20. 3D elastic control for mobile devices.

    PubMed

    Hachet, Martin; Pouderoux, Joachim; Guitton, Pascal

    2008-01-01

    To increase the input space of mobile devices, the authors developed a proof-of-concept 3D elastic controller that easily adapts to mobile devices. This embedded device improves the completion of high-level interaction tasks such as visualization of large documents and navigation in 3D environments. It also opens new directions for tomorrow's mobile applications.

  1. Infrastructure for 3D Imaging Test Bed

    DTIC Science & Technology

    2007-05-11

    analysis. (c.) Real time detection & analysis of human gait: using a video camera we capture walking human silhouette for pattern modeling and gait ... analysis . Fig. 5 shows the scanning result result that is fed into a Geo-magic software tool for 3D meshing. Fig. 5: 3D scanning result In

  2. Wow! 3D Content Awakens the Classroom

    ERIC Educational Resources Information Center

    Gordon, Dan

    2010-01-01

    From her first encounter with stereoscopic 3D technology designed for classroom instruction, Megan Timme, principal at Hamilton Park Pacesetter Magnet School in Dallas, sensed it could be transformative. Last spring, when she began pilot-testing 3D content in her third-, fourth- and fifth-grade classrooms, Timme wasn't disappointed. Students…

  3. Stereo 3-D Vision in Teaching Physics

    ERIC Educational Resources Information Center

    Zabunov, Svetoslav

    2012-01-01

    Stereo 3-D vision is a technology used to present images on a flat surface (screen, paper, etc.) and at the same time to create the notion of three-dimensional spatial perception of the viewed scene. A great number of physical processes are much better understood when viewed in stereo 3-D vision compared to standard flat 2-D presentation. The…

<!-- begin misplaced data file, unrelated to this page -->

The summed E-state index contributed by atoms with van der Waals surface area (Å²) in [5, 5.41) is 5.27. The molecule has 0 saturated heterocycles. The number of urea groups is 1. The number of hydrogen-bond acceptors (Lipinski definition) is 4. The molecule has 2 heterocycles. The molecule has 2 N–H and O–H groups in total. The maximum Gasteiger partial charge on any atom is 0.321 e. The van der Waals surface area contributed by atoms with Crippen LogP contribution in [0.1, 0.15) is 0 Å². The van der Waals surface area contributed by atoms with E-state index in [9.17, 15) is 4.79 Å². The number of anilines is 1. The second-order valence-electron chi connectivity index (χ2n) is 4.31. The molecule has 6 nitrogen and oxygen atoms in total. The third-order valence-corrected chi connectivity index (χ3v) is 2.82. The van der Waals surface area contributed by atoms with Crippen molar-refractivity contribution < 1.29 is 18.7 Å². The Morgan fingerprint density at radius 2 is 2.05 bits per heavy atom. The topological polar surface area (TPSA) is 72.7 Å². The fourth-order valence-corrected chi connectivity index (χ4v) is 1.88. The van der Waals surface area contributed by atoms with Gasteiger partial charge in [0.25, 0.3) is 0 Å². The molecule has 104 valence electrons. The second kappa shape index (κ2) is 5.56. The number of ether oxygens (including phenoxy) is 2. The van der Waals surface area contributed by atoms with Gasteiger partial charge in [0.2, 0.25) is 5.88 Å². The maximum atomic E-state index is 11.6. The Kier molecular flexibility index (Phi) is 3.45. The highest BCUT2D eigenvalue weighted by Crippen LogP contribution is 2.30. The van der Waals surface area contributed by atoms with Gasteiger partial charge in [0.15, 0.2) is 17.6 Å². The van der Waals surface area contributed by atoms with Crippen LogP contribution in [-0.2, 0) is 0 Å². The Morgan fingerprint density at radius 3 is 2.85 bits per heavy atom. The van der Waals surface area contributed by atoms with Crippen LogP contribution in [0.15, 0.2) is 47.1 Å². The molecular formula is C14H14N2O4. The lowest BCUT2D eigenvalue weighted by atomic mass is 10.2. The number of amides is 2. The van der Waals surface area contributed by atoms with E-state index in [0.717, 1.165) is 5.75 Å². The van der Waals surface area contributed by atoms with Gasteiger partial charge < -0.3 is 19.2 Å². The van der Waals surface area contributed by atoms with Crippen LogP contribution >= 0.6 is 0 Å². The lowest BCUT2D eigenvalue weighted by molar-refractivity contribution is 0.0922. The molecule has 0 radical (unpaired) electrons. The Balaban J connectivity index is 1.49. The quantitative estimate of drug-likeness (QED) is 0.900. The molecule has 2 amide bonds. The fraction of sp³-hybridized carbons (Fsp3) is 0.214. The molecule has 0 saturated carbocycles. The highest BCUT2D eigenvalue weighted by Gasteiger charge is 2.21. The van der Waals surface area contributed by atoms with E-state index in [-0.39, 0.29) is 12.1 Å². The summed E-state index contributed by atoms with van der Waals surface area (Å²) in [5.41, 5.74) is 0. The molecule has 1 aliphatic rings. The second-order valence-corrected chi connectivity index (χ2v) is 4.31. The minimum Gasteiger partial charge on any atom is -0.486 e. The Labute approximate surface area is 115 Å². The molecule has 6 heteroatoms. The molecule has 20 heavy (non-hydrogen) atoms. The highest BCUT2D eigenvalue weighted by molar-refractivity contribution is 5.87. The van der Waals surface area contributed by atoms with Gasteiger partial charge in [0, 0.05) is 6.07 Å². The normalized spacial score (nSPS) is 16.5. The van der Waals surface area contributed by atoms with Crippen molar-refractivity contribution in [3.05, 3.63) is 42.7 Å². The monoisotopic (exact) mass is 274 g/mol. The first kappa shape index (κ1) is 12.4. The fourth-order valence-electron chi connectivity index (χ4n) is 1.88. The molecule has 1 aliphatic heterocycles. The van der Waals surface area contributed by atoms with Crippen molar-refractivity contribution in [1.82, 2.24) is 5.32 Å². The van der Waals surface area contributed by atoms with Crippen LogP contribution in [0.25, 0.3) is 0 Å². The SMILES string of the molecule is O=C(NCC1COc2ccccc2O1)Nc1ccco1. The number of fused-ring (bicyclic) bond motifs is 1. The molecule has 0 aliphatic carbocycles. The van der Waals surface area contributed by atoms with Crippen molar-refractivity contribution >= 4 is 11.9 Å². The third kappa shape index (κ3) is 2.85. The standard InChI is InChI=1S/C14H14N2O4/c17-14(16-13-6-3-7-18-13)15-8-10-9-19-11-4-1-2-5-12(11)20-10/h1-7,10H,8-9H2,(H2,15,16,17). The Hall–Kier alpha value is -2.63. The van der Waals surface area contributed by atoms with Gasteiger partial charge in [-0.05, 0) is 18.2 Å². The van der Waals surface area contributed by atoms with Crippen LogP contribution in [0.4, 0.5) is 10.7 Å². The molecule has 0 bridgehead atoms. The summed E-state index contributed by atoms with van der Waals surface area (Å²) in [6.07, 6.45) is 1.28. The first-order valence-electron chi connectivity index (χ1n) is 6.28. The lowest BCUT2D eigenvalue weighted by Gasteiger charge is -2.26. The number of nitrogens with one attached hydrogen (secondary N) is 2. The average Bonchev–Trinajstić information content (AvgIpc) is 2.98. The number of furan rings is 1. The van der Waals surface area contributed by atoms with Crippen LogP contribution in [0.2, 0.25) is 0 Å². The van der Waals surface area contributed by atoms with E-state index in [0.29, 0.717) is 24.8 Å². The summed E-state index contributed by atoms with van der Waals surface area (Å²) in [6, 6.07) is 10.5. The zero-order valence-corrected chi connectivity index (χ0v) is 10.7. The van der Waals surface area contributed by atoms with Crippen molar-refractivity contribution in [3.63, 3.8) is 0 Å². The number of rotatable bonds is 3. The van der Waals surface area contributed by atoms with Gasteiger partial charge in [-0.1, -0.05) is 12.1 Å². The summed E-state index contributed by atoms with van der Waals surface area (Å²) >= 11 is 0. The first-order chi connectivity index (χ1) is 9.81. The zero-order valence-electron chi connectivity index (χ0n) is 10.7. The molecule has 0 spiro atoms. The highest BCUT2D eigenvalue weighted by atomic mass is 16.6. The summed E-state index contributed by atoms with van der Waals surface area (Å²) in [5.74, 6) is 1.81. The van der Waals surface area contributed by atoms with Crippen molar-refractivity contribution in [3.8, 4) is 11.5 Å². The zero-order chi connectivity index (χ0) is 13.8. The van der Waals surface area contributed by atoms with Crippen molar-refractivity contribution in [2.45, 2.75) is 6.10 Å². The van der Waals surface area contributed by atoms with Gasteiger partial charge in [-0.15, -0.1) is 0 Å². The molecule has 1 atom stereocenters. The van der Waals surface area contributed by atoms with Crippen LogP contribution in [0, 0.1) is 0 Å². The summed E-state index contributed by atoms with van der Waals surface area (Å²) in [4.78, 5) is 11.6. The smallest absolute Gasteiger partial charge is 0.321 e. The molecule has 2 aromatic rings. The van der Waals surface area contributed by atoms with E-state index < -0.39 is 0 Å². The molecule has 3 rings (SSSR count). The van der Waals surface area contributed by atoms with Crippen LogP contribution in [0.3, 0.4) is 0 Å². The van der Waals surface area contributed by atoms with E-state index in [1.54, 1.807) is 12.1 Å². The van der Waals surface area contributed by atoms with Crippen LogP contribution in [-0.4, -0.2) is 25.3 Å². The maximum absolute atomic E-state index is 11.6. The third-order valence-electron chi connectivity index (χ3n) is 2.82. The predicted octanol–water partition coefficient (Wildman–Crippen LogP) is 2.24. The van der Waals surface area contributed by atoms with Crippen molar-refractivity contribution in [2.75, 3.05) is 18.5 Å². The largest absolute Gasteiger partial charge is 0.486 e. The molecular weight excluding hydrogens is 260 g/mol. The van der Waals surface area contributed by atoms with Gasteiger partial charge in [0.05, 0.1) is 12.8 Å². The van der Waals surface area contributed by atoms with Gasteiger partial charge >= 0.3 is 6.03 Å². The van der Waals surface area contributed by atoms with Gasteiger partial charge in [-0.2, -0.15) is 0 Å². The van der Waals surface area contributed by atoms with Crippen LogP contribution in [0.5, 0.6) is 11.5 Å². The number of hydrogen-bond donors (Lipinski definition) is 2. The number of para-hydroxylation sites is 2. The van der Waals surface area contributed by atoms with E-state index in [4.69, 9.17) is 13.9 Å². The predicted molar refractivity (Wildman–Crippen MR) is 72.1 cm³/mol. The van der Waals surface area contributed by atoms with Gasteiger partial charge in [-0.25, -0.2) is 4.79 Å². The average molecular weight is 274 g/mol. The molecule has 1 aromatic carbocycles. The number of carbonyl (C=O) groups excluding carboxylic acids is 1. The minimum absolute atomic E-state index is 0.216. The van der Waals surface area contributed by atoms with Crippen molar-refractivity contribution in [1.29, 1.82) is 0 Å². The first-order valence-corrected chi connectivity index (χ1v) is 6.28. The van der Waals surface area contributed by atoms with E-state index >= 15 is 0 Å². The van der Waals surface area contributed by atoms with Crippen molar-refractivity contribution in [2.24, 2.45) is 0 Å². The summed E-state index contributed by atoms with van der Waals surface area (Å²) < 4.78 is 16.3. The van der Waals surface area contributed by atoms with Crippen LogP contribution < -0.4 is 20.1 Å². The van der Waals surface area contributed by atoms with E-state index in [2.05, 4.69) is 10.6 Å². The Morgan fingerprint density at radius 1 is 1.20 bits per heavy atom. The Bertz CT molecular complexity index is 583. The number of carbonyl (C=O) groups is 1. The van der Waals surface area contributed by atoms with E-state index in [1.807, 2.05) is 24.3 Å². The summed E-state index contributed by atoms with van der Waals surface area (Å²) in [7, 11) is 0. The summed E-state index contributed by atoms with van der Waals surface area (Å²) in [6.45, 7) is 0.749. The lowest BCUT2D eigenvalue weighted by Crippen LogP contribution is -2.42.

4. Pathways for Learning from 3D Technology

    ERIC Educational Resources Information Center

    Carrier, L. Mark; Rab, Saira S.; Rosen, Larry D.; Vasquez, Ludivina; Cheever, Nancy A.

    2012-01-01

    The purpose of this study was to find out if 3D stereoscopic presentation of information in a movie format changes a viewer's experience of the movie content. Four possible pathways from 3D presentation to memory and learning were considered: a direct connection based on cognitive neuroscience research; a connection through "immersion"…

  5. 3D, or Not to Be?

    ERIC Educational Resources Information Center

    Norbury, Keith

    2012-01-01

    It may be too soon for students to be showing up for class with popcorn and gummy bears, but technology similar to that behind the 3D blockbuster movie "Avatar" is slowly finding its way into college classrooms. 3D classroom projectors are taking students on fantastic voyages inside the human body, to the ruins of ancient Greece--even to faraway…

  6. Static & Dynamic Response of 3D Solids

    SciTech Connect

    Lin, Jerry

    1996-07-15

    NIKE3D is a large deformations 3D finite element code used to obtain the resulting displacements and stresses from multi-body static and